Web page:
- 13 WAYS TO KNOW IF THE GOVERNMENT IS READING YOUR EMAILPosted 2 days ago
- 13 Ways To Know If The Government Is Reading Your EmailPosted 2 days ago
- Video: Piers Morgan Says Obama is Borderline Tyrannical: ‘Now I See U.S. Government Tyranny’Posted 5 days ago
- FAMILIES OF DECEASED SEAL TEAM 6 MEMBERS ARE MAKING SERIOUS ALLEGATIONS AGAINST THE GOVERNMENTPosted 16 days ago
- European Commission to Criminalize Nearly all Seeds and Plants not Registered with GovernmentPosted 17 days ago
- After the Tragedy in Boston, More Government Surveillance is Not the AnswerPosted 18 days ago
- Video: Obama To Ohio State Grads-Reject Voices That Warn About Government TyrannyPosted 18 days ago
- AMERICANS FEAR GOVERNMENT MORE THAN TERRORPosted 26 days ago
- The Art of Catching Government False Flags in Real TimePosted 26 days ago
- SECRET GOVERNMENT DOCUMENTS REVEAL VACCINES TO BE A TOTAL HOAXPosted 32 days ago
Meditation Success Relies on Techniques That are Comfortable Rather than Popular
New to meditation and already thinking about quitting? You may have simply chosen the wrong method. A new study published online July 7 in Explore: The Journal of Science and Healing highlights the importance of ensuring that new meditators select methods with which they are most comfortable, rather than those that are most popular.
If they do, they are likely to stick with it, says Adam Burke, the author of the study. If not, there is a higher chance they may abandon meditation altogether, losing out on its myriad personal and medical benefits. Burke is a professor of Health Education at SF State and the director of SF State’s Institute for Holistic Health Studies.
“Because of the increase in both general and clinical use of meditation, you want to make sure you’re finding the right method for each person,” he said. Although meditation has become significantly more popular in the U.S., Burke said, there have been very few studies comparing multiple methods head to head to examine individual preference or specific clinical benefits.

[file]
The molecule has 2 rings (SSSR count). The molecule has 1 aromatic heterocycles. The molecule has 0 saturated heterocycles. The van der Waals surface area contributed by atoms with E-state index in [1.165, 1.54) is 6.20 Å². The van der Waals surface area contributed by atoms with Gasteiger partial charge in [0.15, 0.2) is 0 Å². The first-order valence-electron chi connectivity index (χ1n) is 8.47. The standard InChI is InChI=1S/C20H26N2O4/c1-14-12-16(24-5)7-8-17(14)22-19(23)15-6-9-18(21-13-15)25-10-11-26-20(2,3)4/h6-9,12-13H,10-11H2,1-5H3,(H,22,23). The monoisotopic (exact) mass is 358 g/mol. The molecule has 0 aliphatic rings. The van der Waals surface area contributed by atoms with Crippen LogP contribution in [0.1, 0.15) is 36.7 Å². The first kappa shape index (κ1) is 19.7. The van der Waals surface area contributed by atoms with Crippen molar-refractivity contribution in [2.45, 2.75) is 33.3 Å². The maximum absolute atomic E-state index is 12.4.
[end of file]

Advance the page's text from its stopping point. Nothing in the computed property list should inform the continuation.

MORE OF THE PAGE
Over the years, published research has demonstrated that the practice of regular meditation can increase brain density, boost connections between neurons, decrease symptoms of depression and anxiety, provide clarity of thought, and increase positive mood endorphins. Other published studies have shown meditation can improve physical functioning, decrease chronic disease risks, and enhance overall quality of life. These studies demonstrate that regular meditation effectively supports mental, emotional and physical health in numerous tangible ways. In building upon this strong body of evidence, researchers are continuing to deepen our understanding of the profound and inspirational benefits of regular meditation practice in everyday life.
To better understand user preference, Burke compared four popular meditation methods — Mantra, Mindfulness, Zen and Qigong Visualization — to see if novice meditation practitioners favored one over the others. The study’s 247 participants were taught each method and asked to practice at home and, at the end of the study, evaluate which they preferred. The two simpler methods, Mantra and Mindfulness, were preferred by 31 percent of study participants. Zen and Qigong had smaller but still sizable contingents of adherents, with 22 percent and 14.8 percent of participants preferring them, respectively.